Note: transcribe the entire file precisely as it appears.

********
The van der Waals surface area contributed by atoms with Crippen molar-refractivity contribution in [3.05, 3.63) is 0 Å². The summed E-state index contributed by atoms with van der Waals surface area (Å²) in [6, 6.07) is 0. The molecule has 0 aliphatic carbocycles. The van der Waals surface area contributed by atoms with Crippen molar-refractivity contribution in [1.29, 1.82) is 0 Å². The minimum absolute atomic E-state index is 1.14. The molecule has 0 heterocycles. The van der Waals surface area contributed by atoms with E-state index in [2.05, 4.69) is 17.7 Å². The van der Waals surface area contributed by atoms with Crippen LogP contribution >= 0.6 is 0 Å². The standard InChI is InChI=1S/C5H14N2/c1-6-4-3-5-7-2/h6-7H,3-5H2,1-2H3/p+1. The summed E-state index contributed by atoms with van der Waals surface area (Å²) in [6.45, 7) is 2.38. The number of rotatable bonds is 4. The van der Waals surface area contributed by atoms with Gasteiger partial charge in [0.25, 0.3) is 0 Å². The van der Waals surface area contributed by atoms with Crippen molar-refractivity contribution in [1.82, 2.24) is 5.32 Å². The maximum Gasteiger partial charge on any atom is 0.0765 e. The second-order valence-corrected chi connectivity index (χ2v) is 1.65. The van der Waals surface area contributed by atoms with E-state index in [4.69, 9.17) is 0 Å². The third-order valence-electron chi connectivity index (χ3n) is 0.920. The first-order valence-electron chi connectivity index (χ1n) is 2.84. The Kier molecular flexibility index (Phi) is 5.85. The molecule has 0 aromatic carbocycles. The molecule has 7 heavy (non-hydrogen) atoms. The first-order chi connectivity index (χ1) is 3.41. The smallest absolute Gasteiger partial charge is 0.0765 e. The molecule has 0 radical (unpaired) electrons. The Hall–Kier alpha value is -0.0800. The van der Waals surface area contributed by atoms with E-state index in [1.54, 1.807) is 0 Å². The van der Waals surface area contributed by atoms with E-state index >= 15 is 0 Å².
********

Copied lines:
The van der Waals surface area contributed by atoms with Crippen molar-refractivity contribution in [3.05, 3.63) is 0 Å². The summed E-state index contributed by atoms with van der Waals surface area (Å²) in [6, 6.07) is 0. The molecule has 0 aliphatic carbocycles. The van der Waals surface area contributed by atoms with Crippen molar-refractivity contribution in [1.29, 1.82) is 0 Å². The minimum absolute atomic E-state index is 1.14. The molecule has 0 heterocycles. The van der Waals surface area contributed by atoms with E-state index in [2.05, 4.69) is 17.7 Å². The van der Waals surface area contributed by atoms with Crippen LogP contribution >= 0.6 is 0 Å². The standard InChI is InChI=1S/C5H14N2/c1-6-4-3-5-7-2/h6-7H,3-5H2,1-2H3/p+1. The summed E-state index contributed by atoms with van der Waals surface area (Å²) in [6.45, 7) is 2.38. The number of rotatable bonds is 4. The van der Waals surface area contributed by atoms with Gasteiger partial charge in [0.25, 0.3) is 0 Å². The van der Waals surface area contributed by atoms with Crippen molar-refractivity contribution in [1.82, 2.24) is 5.32 Å². The maximum Gasteiger partial charge on any atom is 0.0765 e. The second-order valence-corrected chi connectivity index (χ2v) is 1.65. The van der Waals surface area contributed by atoms with E-state index in [4.69, 9.17) is 0 Å². The third-order valence-electron chi connectivity index (χ3n) is 0.920. The first-order valence-electron chi connectivity index (χ1n) is 2.84. The Kier molecular flexibility index (Phi) is 5.85. The molecule has 0 aromatic carbocycles. The molecule has 7 heavy (non-hydrogen) atoms. The first-order chi connectivity index (χ1) is 3.41. The smallest absolute Gasteiger partial charge is 0.0765 e. The molecule has 0 radical (unpaired) electrons. The Hall–Kier alpha value is -0.0800. The van der Waals surface area contributed by atoms with E-state index in [1.54, 1.807) is 0 Å². The van der Waals surface area contributed by atoms with E-state index >= 15 is 0 Å².